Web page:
The material gathering was relatively easy. And all of the materials purchased were in my opinion absolutely necessary to getting this thing done cleanly and neatly. I got as much as I could from Lowe’s, dropped by The Dollar Store, ran into Wal-Mart, and then hit Texas Art Supply for some quality gesso (one of the most expensive parts, two gallons cost about $100). It was vegan, which is awesome since Gesso used to be made out of ground animal bones and teeth. Who knew? The next thing to do was find a location. As photographers we are constantly on the lookout for a location. Luckily I found one close to home, in our studio building.

Then comes the color palette. This is hands down the most important element. We chose a deep blue with a slight vignette (mix your base color with a bit of black). The backdrop didn’t exactly come out exactly as we hoped but hey, it was our first time and it did come out pretty awesome, as you’ll see. With the color strategy came challenges of application technique. I tussled with ideas and in the end, used the roller on the extension pole for most of it. Next time I will definitely be adding texture in multiple ways instead of just one.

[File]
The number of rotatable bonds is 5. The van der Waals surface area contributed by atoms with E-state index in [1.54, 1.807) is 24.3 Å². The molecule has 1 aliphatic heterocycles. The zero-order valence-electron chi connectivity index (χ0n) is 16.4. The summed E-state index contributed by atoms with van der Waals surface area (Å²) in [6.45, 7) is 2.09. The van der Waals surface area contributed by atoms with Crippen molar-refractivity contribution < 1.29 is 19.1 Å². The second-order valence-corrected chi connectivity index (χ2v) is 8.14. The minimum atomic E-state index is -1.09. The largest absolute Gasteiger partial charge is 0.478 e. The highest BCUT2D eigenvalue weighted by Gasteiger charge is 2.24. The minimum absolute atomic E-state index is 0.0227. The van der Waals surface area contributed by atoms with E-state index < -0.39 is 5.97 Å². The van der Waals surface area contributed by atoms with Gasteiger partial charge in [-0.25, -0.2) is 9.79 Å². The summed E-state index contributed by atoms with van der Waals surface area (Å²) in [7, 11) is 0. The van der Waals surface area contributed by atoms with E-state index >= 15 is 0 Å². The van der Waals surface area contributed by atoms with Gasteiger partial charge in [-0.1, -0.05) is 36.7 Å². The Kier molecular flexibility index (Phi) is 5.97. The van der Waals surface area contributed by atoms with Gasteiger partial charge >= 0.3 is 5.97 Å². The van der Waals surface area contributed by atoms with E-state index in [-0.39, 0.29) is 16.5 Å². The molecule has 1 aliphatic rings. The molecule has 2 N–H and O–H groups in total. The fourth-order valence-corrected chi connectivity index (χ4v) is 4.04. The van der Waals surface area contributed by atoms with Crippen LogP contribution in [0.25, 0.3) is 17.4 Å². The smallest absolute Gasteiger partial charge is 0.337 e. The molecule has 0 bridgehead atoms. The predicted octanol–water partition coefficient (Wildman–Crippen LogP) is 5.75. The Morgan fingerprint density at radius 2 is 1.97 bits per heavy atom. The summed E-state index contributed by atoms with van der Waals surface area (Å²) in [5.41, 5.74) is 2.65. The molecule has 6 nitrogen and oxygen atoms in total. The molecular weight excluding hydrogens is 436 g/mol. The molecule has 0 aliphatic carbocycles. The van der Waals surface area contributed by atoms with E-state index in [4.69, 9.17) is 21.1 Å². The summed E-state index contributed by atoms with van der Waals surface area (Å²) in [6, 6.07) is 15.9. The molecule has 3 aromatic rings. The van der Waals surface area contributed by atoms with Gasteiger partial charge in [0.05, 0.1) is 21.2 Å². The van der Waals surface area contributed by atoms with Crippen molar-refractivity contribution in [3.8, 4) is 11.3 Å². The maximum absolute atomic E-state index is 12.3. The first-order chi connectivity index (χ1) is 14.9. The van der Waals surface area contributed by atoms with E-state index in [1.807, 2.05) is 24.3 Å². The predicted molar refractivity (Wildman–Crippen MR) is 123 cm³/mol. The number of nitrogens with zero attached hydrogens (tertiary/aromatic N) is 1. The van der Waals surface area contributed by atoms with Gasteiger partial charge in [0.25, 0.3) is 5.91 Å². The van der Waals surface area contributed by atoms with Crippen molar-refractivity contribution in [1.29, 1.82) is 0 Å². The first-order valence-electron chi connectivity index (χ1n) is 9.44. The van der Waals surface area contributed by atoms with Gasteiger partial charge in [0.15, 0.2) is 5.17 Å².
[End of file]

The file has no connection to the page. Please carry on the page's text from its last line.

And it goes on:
The setup process was pretty arduous, for me anyways. It was 2.5 hours of taping plastic drop cloth to the floor in order to mess proof the room (think Dexter). And then gorilla taping the canvas to the floor and securing it well with the basting pins. Basting pins are oversized safety pins, and I got mine at Wal-Mart for 5 dollars. They really came in handy because when I worked on the canvas, it got wet. Since I was making watered down colors to wash over the canvas in order to get a certain look. This made the canvas shrink and stretch itself from the contact points. So securing the tape to teh canvas was clutch clutch. I used gorilla tape 12 inches long and basting pins, every other foot along the edge of the canvas.